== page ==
Category Archives: Uncategorized

Native plant gardening for species conservation

Declining native species could be planted in urban green spaces. Researchers from the German Centre for Integrative Biodiversity Research (iDiv), the Martin Luther University Halle-Wittenberg (MLU), Leipzig University and other institutions describe how to use this great potential for species protection. In their most recent study, published in the journal Nature Sustainability, they recommend practical conservation gardening methods in a bid to restructure the horticultural industry and reverse plant species declines.

googletag.cmd.push(function() { googletag.display(‘div-gpt-ad-1449240174198-2’); });

Despite global efforts to protect biodiversity, many plant species are still declining. In Germany, this includes 70 percent of all plant species, with almost a third (27.5 percent) threatened, and 76 species are already considered extinct. Much of this loss can be attributed to the decline in natural habitats, in part due to increasing urbanization. Ten percent of the total area of Germany, for example, is settlement area.

However, it is precisely these settlement areas that hold enormous—albeit untapped—potential for nature conservation. After all, these areas include millions of private gardens, balconies and green roofs, as well as parks and other public green spaces. Researchers from iDiv, the Universities of Halle and Leipzig and other institutions propose using these potentially available areas for conservation gardening.

Source: Native plant gardening for species conservation

Quantum magnets in motion

The Kardar-Parisi-Zhang universality combines classical everyday phenomena such as coffee stains with quantum mechanical spin chains in a surprising way. Credit: Max Planck Institute of Quantum Optics
The behavior of microscopic quantum magnets has long been a subject taught in lectures in theoretical physics. However, investigating the dynamics of systems that are far out of equilibrium and watching them “live” has been difficult so far. Now, researchers at the Max Planck Institute of Quantum Optics in Garching have accomplished precisely this, using a quantum gas microscope. With this tool, quantum systems can be manipulated and then imaged with such high resolution that even individual atoms are visible. The results of the experiments on linear chains of spins show that the way their orientation propagates corresponds to the so-called Kardar-Parisi-Zhang superdiffusion. This confirms a conjecture that recently emerged from theoretical considerations.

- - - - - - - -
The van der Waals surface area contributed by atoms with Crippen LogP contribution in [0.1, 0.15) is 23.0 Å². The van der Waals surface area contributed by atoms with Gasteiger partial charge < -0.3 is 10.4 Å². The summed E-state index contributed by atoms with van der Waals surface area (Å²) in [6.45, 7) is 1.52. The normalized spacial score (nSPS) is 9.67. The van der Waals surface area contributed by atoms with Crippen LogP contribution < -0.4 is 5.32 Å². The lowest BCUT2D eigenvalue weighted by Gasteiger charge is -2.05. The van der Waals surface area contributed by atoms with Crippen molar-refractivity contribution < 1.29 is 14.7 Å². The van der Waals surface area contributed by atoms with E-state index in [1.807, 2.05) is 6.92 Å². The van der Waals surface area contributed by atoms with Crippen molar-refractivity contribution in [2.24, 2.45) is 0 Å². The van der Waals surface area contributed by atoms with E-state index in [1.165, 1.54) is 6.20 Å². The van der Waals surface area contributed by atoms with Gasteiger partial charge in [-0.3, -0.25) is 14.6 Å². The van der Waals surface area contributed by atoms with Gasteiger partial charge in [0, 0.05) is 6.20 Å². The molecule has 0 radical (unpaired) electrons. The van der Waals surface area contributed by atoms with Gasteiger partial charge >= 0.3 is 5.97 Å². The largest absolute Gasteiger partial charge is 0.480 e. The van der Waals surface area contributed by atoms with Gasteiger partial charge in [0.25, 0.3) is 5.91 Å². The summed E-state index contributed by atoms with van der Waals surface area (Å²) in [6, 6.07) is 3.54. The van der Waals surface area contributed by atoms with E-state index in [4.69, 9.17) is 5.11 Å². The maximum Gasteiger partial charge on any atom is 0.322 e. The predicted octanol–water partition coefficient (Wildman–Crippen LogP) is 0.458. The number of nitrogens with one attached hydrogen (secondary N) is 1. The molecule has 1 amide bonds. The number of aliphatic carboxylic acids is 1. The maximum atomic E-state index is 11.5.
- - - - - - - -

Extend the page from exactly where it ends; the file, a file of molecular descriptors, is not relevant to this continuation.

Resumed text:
Heart progenitors spontaneously regenerate cardiac muscle via a tight junction ‘honeycomb’ in salamanders

However, investigating the dynamics of systems that are far out of equilibrium and watching them “live” has been difficult so far. Now, researchers at the Max Planck Institute of Quantum Optics in Garching have accomplished precisely this, using a quantum gas microscope. With this tool, quantum systems can be manipulated and then imaged with such high resolution that even individual atoms are visible. The results of the experiments on linear chains of spins show that the way their orientation propagates corresponds to the so-called Kardar-Parisi-Zhang superdiffusion. This confirms a conjecture that recently emerged from theoretical considerations.

Reading

This week I’ve been reading

Alejandro Jodorowsky’s Panic Fables

The Locked Room by Maj Sjöwall, Per Wahlöö with Paul Britten Austin (Translator)

Also

Rotten by John Lydon (Johnny Rotten)

and A Paradise Built in Hell by Rebecca Solnit

Those last two are bit on the back burner while I read the enormous Panic Fables which I must say started as a bit of a slog, as did The locked Room, which is a murder mystery/procedural that was recommended by someone. It was gotten more interesting in the third act, but I don’t think I’ll read any more in the series. The Panic Fables is just plain crazy. A weekly strip done for about 6 years I think–conceptual comics.

Rotten is about John Lydons life, and Paradise is “A startling investigation of what people do in disasters and why it matters.”

Listening is at least half of playing

…a quote from Laurie Anderson’s Norton Lecture No. 1

This echos something Pat Metheny said in an interview I read recently about listening being the most important part of playing music.

Listening is important in life. You need to listen to understand. Sitting an listening is an important zen concept. It is important in art. Listening to your inner thoughts/feelings. Being motivated by music and sounds. New sounds are new experiences.

These are, basically, half formed thoughts while I’m trying to figure out where I’m going with this.